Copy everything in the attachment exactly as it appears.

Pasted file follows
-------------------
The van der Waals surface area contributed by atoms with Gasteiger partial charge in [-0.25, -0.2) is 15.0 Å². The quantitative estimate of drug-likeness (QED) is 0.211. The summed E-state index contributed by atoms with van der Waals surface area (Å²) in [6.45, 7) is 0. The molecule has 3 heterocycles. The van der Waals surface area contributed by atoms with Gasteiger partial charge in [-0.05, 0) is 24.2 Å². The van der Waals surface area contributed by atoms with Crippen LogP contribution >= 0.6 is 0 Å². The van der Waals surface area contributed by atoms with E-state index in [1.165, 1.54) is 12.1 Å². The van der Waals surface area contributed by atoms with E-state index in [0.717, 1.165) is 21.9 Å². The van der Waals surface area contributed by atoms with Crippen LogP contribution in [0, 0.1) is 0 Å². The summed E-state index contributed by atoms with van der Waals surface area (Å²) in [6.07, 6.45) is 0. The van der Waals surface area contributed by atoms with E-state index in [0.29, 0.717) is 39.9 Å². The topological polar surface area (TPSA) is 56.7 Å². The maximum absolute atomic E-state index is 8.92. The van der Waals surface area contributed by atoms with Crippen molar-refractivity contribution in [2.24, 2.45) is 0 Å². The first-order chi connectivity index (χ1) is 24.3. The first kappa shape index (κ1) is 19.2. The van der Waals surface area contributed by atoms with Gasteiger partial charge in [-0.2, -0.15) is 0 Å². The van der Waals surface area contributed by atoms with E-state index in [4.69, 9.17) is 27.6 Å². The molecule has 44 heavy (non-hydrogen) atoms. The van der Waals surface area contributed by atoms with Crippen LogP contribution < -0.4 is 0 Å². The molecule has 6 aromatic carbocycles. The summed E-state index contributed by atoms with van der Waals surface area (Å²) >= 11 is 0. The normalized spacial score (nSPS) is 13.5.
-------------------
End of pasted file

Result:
The van der Waals surface area contributed by atoms with Gasteiger partial charge in [-0.25, -0.2) is 15.0 Å². The quantitative estimate of drug-likeness (QED) is 0.211. The summed E-state index contributed by atoms with van der Waals surface area (Å²) in [6.45, 7) is 0. The molecule has 3 heterocycles. The van der Waals surface area contributed by atoms with Gasteiger partial charge in [-0.05, 0) is 24.2 Å². The van der Waals surface area contributed by atoms with Crippen LogP contribution >= 0.6 is 0 Å². The van der Waals surface area contributed by atoms with E-state index in [1.165, 1.54) is 12.1 Å². The van der Waals surface area contributed by atoms with E-state index in [0.717, 1.165) is 21.9 Å². The van der Waals surface area contributed by atoms with Crippen LogP contribution in [0, 0.1) is 0 Å². The summed E-state index contributed by atoms with van der Waals surface area (Å²) in [6.07, 6.45) is 0. The van der Waals surface area contributed by atoms with E-state index in [0.29, 0.717) is 39.9 Å². The topological polar surface area (TPSA) is 56.7 Å². The maximum absolute atomic E-state index is 8.92. The van der Waals surface area contributed by atoms with Crippen molar-refractivity contribution in [2.24, 2.45) is 0 Å². The first-order chi connectivity index (χ1) is 24.3. The first kappa shape index (κ1) is 19.2. The van der Waals surface area contributed by atoms with Gasteiger partial charge in [-0.2, -0.15) is 0 Å². The van der Waals surface area contributed by atoms with E-state index in [4.69, 9.17) is 27.6 Å². The molecule has 44 heavy (non-hydrogen) atoms. The van der Waals surface area contributed by atoms with Crippen LogP contribution < -0.4 is 0 Å². The molecule has 6 aromatic carbocycles. The summed E-state index contributed by atoms with van der Waals surface area (Å²) >= 11 is 0. The normalized spacial score (nSPS) is 13.5.